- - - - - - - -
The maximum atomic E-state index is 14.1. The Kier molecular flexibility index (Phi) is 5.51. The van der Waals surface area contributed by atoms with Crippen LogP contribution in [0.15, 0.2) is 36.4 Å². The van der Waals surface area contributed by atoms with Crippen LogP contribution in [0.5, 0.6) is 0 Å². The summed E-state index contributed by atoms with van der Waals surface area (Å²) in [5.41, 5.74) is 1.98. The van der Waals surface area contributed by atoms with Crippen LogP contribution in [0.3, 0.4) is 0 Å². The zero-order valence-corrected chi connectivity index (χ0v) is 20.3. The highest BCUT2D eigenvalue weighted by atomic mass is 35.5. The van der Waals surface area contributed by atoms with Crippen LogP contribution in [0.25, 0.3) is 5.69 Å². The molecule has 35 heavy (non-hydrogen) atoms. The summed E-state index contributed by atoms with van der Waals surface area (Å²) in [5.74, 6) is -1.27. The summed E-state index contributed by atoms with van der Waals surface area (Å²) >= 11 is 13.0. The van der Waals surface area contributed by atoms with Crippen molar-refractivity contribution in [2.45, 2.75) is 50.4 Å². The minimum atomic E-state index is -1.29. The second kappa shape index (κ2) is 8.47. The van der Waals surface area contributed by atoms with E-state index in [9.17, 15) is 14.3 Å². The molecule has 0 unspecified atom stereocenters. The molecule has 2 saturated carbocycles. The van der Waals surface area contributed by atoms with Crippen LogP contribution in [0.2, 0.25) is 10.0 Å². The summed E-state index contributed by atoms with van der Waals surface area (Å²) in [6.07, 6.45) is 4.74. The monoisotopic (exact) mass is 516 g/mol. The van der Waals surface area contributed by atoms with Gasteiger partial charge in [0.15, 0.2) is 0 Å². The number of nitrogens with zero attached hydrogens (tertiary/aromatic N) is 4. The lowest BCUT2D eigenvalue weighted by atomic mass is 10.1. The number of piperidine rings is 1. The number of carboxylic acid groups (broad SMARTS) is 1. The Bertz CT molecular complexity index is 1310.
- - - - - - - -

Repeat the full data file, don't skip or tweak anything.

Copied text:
The maximum atomic E-state index is 14.1. The Kier molecular flexibility index (Phi) is 5.51. The van der Waals surface area contributed by atoms with Crippen LogP contribution in [0.15, 0.2) is 36.4 Å². The van der Waals surface area contributed by atoms with Crippen LogP contribution in [0.5, 0.6) is 0 Å². The summed E-state index contributed by atoms with van der Waals surface area (Å²) in [5.41, 5.74) is 1.98. The van der Waals surface area contributed by atoms with Crippen LogP contribution in [0.3, 0.4) is 0 Å². The zero-order valence-corrected chi connectivity index (χ0v) is 20.3. The highest BCUT2D eigenvalue weighted by atomic mass is 35.5. The van der Waals surface area contributed by atoms with Crippen LogP contribution in [0.25, 0.3) is 5.69 Å². The molecule has 35 heavy (non-hydrogen) atoms. The summed E-state index contributed by atoms with van der Waals surface area (Å²) in [5.74, 6) is -1.27. The summed E-state index contributed by atoms with van der Waals surface area (Å²) >= 11 is 13.0. The van der Waals surface area contributed by atoms with Crippen molar-refractivity contribution in [2.45, 2.75) is 50.4 Å². The minimum atomic E-state index is -1.29. The second kappa shape index (κ2) is 8.47. The van der Waals surface area contributed by atoms with E-state index in [9.17, 15) is 14.3 Å². The molecule has 0 unspecified atom stereocenters. The molecule has 2 saturated carbocycles. The van der Waals surface area contributed by atoms with Crippen LogP contribution in [0.2, 0.25) is 10.0 Å². The summed E-state index contributed by atoms with van der Waals surface area (Å²) in [6.07, 6.45) is 4.74. The monoisotopic (exact) mass is 516 g/mol. The van der Waals surface area contributed by atoms with Gasteiger partial charge in [0.15, 0.2) is 0 Å². The number of nitrogens with zero attached hydrogens (tertiary/aromatic N) is 4. The lowest BCUT2D eigenvalue weighted by atomic mass is 10.1. The number of piperidine rings is 1. The number of carboxylic acid groups (broad SMARTS) is 1. The Bertz CT molecular complexity index is 1310.